Bob the Drag Queen on creating connection during Pride and COVID-19
Maintaining a packed schedule can be tricky for drag queens at the best of times, but for Bob the Drag Queen, even a global pandemic can’t keep her down. Despite heading into a Pride season filled with nearly across-the-board event cancellations and postponements due to the coronavirus, the season eight winner of RuPaul’s Drag Race is regularly making appearances across the virtual stage everywhere. Fans can catch Bob in the HBO series We’re Here, a brand-new comedy special Bob the Drag Queen: Live at Caroline’s, MTV’s Drag My Dad, on her Sibling Rivalry podcast with fellow Drag Race winner Monét X Change and across YouTube.
But as much as this June showcases Bob’s wide range as a performer, she’s also using some of her platforms as an opportunity to make note of, and show support to, the nationwide police brutality protests. In the midst of a packed-despite-the-odds schedule, we caught up with Bob to get a feel for drag in the age of COVID-19, the importance of increased visibility for black queer performers, and the deep personal connections people create through drag.
What does it feel like to be a drag queen going into a summer that celebrates Pride virtually this year?
Bob the Drag Queen: Well, I mean, I’m not saddened by it. I think that it is going to be different. I also think that Pride is going to be different not only because of COVID-19 but because of the Black Lives Matter Movement, and I’m excited that the world is going to be focusing on black queer stories.
A lot of Prides are certainly taking a similar approach. New York City Pride is using its platform to protest police brutality, and there’s a lot of talk about how the first Pride was a riot and really going back to Stonewall’s beginnings. Do you think, given the roots of drag and gay culture stemming from people like Marsha P. Johnson, that it’s the responsibility of fans and performers of drag to really educate themselves on the culture?
BDQ: I mean, I think it would give you a more fruitful experience in terms of celebrating Pride. Of course, it’s not my job to tell anyone what their job is. But I think if you want to have a fruitful experience with Pride, a fully well-rounded experience to know what it is you’re celebrating, then yeah, you’re gonna wanna do your research, which, by the way, is not even hard. Like, it’s not like this is 1999 where you have to go down to the library or get an Encyclopedia Britannica or something. There’s tons of documentaries and movies, articles (and) entire Instagram accounts dedicated to this stuff.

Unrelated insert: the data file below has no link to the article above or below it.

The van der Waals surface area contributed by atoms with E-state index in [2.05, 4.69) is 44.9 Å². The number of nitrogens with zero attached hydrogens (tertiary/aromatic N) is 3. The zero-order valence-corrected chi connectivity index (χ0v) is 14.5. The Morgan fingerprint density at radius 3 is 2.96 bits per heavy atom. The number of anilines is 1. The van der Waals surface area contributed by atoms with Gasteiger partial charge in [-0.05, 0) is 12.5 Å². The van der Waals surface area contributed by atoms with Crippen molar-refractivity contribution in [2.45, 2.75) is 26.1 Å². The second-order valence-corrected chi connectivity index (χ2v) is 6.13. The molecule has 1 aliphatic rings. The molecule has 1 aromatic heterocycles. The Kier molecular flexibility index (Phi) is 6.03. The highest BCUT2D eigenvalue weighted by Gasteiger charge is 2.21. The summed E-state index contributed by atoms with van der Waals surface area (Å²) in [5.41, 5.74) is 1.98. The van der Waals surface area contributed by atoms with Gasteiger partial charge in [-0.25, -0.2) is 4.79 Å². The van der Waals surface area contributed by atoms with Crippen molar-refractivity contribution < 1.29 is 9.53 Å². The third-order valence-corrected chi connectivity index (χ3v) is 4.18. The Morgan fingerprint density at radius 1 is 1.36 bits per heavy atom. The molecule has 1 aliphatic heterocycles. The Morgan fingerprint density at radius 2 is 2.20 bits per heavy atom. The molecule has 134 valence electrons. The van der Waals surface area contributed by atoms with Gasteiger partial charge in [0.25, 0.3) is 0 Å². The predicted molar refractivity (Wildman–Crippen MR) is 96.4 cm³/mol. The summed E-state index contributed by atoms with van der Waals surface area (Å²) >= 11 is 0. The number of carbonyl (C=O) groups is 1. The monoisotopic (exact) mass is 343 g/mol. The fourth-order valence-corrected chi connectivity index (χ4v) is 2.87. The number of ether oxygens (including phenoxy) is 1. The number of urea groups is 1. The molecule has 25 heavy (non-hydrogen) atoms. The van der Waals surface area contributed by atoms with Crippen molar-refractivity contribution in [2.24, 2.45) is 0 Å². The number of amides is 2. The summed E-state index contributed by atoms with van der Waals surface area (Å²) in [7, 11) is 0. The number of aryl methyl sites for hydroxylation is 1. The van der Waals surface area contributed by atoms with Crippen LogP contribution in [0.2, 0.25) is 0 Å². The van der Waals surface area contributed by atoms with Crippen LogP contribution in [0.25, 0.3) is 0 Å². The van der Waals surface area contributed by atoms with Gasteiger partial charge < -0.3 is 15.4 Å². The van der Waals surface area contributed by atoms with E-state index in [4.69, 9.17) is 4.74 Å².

I was looking at your YouTube channel, and you’ve had conversations with fellow Drag Race performer Peppermint about racism in the drag community. How do you confront conversations about race in drag, whether it be face-to-face or online?
BDQ: Well, every once in awhile, I will have to confront things face-to-face if I experience a microaggression or an “aggression” aggression against myself or my tribe. And online, it happens a lot. People feel bold online to say potentially whatever they want to say because they don’t actually have to see your face. And if I think there’s a moment for growth, then I’ll address it. And if not, then, especially if it’s online, I’ll just let it fly over my head because, you know, some people online are just trolling. You know, looking to elicit a response.
Now more than ever, it seems that performers have to be aware of what’s socially and politically going on. Does being “on” all the time in that way get exhausting?
BDQ: I felt exhausted kind of as a person in general, and I haven’t done drag in over a week, and I just didn’t feel up to it. I canceled a couple of things, quite frankly, because I just felt so affected. But then again, I would also say as a black queer artist, I do think that it is important for me to share my success stories and let people know that there are—you know, I know how much it means for me to see those things from black queer artists. So I’m definitely picking myself up by the wig straps and getting back in there because I think it’s important for people out there to see a successful black queer artist, quite frankly.
Moving onto your HBO show We‘re Here, what was your reaction when you heard the pitch that you’re going to go to small-town America and do drag?